Although each pattern company should provide a cutting guide sheet, this tutorial will walk you through a simple process based on your own (desired) layout in accordance with the pattern grainlines. The techniques described below are applicable to cutting any style sewing patterns as long as you understand the difference between full and cut on fold patterns (described above).
Step 1. Separate and group the patterns by the following categories:
Cut on fold patterns
Patterns that only require 1 full cut
Patterns that need 2 full cuts
Patterns that require more than 2 full cuts
Step 2. Ask yourself if your fabric will need to be folded? If in Step 1 above you identified double-cut or cut on fold patterns, your fabric will need to be folded in the cutting process.
Fabric width is important as it can guide you in the process of deciding how much lengthwise yardage you need for your sewing project. Most fabrics are available at these three basic widths: 44-45”, 54”, 57" and 59-60”.
Width is always marked on the fabric’s bolt or roll. At the time of purchase, compare the fabric width to how wide your pattern pieces are taking into account how many of each piece you will need to cut. It is always good practice to get an additional half a yard in case of miscalculation or making a cutting error.
3 Ways to Fold Fabric In Preparation For Cutting
Full Fold Lengthwise: The fabric is folded down the middle lengthwise with both selvage edges touching. This is the most common folding style and is used when all or almost all your patterns are a combination of cut on fold and double-cut styles.
Partially Down the Lengthwise Grain: Fabric is folded only at the needed distance from the selvage edge. This is a fold often used when your patterns include both cut on fold or double-cut styles as well as single-cut patterns which require alignment on a single fabric layer. The fabric is folded just enough to accommodate the double-cut and/or cut on fold patterns leaving the rest for the single-cut pattern(s).
Double Lengthwise Fold: Both selvage edges are folded in. This folding technique is great to use when you need to avoid imperfections, soiling or permanent creases in the fabric layer. Fold both selvage edges in to meet at the location of the crease or imperfection. This double ended fold is similar to the full lengthwise fold (above) as it serves both cut on fold and double-cut pattern pieces.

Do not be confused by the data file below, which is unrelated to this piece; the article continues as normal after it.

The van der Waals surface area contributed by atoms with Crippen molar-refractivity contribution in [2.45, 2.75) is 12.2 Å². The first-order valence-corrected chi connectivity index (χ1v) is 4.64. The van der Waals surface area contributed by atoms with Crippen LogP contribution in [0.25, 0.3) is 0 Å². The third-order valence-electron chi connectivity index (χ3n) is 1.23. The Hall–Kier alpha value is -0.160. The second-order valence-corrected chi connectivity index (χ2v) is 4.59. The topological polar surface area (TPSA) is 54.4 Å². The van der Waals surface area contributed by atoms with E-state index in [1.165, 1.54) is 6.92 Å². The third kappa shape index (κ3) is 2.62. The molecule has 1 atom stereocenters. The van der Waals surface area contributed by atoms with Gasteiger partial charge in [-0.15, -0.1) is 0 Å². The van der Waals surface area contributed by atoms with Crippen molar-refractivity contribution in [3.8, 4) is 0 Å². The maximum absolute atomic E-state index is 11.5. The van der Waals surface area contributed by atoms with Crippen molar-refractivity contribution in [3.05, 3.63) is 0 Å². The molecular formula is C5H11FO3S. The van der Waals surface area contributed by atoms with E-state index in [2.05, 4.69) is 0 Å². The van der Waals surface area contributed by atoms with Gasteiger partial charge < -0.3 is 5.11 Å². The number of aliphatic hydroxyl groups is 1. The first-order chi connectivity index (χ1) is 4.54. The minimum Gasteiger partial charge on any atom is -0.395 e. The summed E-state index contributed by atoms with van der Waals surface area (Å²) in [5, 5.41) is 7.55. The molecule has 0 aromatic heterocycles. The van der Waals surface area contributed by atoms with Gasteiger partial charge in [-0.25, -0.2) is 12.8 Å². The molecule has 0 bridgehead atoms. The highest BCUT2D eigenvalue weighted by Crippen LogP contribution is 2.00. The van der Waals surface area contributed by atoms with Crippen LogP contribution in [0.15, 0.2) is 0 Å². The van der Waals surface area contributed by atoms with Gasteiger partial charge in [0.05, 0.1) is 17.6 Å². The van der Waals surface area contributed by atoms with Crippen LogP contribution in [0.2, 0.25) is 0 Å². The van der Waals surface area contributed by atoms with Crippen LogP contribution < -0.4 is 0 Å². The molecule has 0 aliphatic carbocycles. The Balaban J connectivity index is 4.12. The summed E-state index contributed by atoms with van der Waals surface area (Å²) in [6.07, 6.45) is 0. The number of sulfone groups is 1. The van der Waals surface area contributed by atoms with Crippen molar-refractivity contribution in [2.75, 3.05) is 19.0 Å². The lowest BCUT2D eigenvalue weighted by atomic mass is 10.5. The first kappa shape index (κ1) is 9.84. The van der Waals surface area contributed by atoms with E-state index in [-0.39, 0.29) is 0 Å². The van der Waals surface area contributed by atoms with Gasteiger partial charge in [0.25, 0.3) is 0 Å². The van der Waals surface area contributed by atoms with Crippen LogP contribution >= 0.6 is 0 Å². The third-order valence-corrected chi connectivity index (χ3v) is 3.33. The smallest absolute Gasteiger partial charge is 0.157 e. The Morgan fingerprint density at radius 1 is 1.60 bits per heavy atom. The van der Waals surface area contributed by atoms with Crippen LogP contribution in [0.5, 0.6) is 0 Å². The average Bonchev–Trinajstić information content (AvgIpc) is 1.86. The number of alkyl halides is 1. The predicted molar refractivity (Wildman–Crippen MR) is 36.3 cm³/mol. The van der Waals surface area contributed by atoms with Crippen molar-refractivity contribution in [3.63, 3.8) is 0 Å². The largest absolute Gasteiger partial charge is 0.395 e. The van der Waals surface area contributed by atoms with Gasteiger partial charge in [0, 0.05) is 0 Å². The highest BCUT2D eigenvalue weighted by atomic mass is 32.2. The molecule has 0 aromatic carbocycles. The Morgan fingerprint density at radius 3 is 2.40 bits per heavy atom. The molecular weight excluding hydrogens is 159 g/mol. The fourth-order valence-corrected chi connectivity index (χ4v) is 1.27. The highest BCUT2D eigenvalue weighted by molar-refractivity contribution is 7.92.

Crosswise Fold: Although not conventionally done, sometimes it is smart to fold your fabric on the crosswise grain with the selvages folded onto themselves on each end. Doing so is advisable when working with very wide pattern pieces that don’t fit on the fabric’s lengthwise grain.
This fold is also commonly used when attempting to save fabric or not enough fabric is left to fully cut the remaining patterns on the lengthwise grain. Be careful with specialty fabrics that have a nap, directional print or heavy decorative elements since a crosswise alignment can affect the final look/design of the garment.
Fabric Folding Rules
The fabric should always be folded with face sides touching unless your fabric features a high pile or a highly decorative, bulky finish on its right side. Fabrics with such special finishes will lay flatter if folded with wrong sides touching.
Folding the fabric with the face sides touching will not only protect the face of the fabric in the cutting process, it will also facilitate transferring sewing markings from the patterns onto the fabric’s wrong side after they have been fully cut.
When folding, always make sure that the selvage edges are perfectly parallel to the fabric fold line.